The easiest way to get your audience to understand your character is to get them to relate to him/her. This is why you want to be as natural as possible when you talk to the camera. And why it helps to film as much interaction between you as possible. The moment in the pre-interview when Dave says he loves animals explains why he crashes his motorbike swerving to avoid a dog in the road.
Another key way to make our characters more understandable is to let the audience know not just what they're doing (and why) but also what they're feeling. If you travel 1000 km of challenging terrain in difficult fashion without any emotions, then you must be some sort of robot.
All the best stories have the main characters develop through the story. Basically they learn something important by the end, or change the way they look at things. It doesn't have to be an epiphany, but it needs to make the whole thing have a point, eg, after 3 blown pistons Jim eventually learns the value of a correct fuel to oil ratio of his two-stroke.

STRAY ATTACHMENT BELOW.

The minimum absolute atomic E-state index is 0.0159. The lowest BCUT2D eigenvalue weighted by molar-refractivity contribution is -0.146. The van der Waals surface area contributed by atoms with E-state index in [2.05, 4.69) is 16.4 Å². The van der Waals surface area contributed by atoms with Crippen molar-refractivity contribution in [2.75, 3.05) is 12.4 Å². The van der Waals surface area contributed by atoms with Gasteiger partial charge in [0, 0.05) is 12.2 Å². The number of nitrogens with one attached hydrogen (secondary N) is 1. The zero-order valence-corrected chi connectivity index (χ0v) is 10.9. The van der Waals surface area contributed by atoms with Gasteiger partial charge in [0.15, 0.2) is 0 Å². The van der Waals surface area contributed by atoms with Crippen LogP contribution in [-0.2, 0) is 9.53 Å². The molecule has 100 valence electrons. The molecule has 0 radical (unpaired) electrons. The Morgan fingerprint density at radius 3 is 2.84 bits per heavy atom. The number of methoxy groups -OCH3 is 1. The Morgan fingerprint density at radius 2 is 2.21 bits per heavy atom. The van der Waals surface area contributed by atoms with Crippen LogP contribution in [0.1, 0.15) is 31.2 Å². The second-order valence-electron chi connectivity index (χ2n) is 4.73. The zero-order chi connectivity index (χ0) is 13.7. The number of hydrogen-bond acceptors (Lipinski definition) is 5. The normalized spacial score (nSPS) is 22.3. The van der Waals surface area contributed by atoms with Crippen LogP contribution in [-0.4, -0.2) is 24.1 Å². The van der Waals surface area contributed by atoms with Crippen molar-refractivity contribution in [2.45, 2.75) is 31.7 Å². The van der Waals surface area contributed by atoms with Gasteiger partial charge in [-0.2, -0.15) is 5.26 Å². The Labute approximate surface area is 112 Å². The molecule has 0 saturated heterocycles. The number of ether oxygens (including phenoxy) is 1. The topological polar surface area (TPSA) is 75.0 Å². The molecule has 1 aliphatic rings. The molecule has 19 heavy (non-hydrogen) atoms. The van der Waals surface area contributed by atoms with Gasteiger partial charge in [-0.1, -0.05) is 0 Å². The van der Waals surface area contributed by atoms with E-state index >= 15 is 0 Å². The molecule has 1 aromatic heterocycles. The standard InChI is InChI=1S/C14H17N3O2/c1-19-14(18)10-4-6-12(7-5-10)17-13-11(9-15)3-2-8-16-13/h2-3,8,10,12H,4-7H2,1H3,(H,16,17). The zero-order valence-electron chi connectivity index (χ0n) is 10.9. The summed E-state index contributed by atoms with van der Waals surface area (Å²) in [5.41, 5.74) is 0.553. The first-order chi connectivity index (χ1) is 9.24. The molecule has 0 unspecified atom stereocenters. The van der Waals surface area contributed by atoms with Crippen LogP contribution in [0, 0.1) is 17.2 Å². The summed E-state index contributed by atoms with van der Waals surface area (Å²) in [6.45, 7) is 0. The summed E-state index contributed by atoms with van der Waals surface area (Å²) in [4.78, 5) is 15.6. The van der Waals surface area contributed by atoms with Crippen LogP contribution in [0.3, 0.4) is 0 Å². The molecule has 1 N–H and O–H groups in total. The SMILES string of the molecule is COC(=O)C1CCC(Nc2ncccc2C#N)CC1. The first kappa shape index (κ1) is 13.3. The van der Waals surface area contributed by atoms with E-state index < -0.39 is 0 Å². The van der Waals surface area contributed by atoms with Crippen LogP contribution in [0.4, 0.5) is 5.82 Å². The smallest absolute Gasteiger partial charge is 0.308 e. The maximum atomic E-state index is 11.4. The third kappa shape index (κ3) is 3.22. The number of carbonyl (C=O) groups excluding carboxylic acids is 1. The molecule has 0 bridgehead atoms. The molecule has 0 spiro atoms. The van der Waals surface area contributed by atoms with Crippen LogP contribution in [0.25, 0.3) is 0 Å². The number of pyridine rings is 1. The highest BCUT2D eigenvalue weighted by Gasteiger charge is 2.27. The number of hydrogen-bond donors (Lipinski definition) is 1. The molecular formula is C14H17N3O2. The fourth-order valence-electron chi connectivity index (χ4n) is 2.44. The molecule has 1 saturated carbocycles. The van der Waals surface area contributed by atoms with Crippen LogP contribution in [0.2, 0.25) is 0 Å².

Remember, the audience doesn't need to like you, they just need to understand why you're doing what you're doing - or at least want to find out.
Establishing Character - Pre-adventure Footage
The best way to introduce you is to have some footage of you in their natural environment (home, office, garage, gym, etc). This helps to identify you, and is another step towards helping the audience relate. Having an interview of you before the adventure is the perfect way to give some insight into the type of person you are.